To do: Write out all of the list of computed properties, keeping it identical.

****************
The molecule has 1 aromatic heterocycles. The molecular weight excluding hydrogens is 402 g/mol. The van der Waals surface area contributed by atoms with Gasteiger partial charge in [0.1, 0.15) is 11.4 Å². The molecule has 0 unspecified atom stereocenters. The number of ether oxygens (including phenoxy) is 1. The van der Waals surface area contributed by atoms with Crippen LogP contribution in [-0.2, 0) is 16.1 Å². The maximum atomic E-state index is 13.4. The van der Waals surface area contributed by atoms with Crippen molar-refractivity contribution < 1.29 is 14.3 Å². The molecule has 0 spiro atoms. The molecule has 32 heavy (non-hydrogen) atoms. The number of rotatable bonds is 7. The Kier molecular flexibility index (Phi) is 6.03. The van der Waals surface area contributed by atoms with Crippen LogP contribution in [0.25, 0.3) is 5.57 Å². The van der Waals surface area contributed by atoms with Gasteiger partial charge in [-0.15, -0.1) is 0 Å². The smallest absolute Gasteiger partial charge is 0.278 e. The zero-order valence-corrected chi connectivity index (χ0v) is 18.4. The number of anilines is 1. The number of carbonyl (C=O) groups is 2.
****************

The molecule has 1 aromatic heterocycles. The molecular weight excluding hydrogens is 402 g/mol. The van der Waals surface area contributed by atoms with Gasteiger partial charge in [0.1, 0.15) is 11.4 Å². The molecule has 0 unspecified atom stereocenters. The number of ether oxygens (including phenoxy) is 1. The van der Waals surface area contributed by atoms with Crippen LogP contribution in [-0.2, 0) is 16.1 Å². The maximum atomic E-state index is 13.4. The van der Waals surface area contributed by atoms with Crippen molar-refractivity contribution < 1.29 is 14.3 Å². The molecule has 0 spiro atoms. The molecule has 32 heavy (non-hydrogen) atoms. The number of rotatable bonds is 7. The Kier molecular flexibility index (Phi) is 6.03. The van der Waals surface area contributed by atoms with Crippen LogP contribution in [0.25, 0.3) is 5.57 Å². The van der Waals surface area contributed by atoms with Gasteiger partial charge in [-0.15, -0.1) is 0 Å². The smallest absolute Gasteiger partial charge is 0.278 e. The zero-order valence-corrected chi connectivity index (χ0v) is 18.4. The number of anilines is 1. The number of carbonyl (C=O) groups is 2.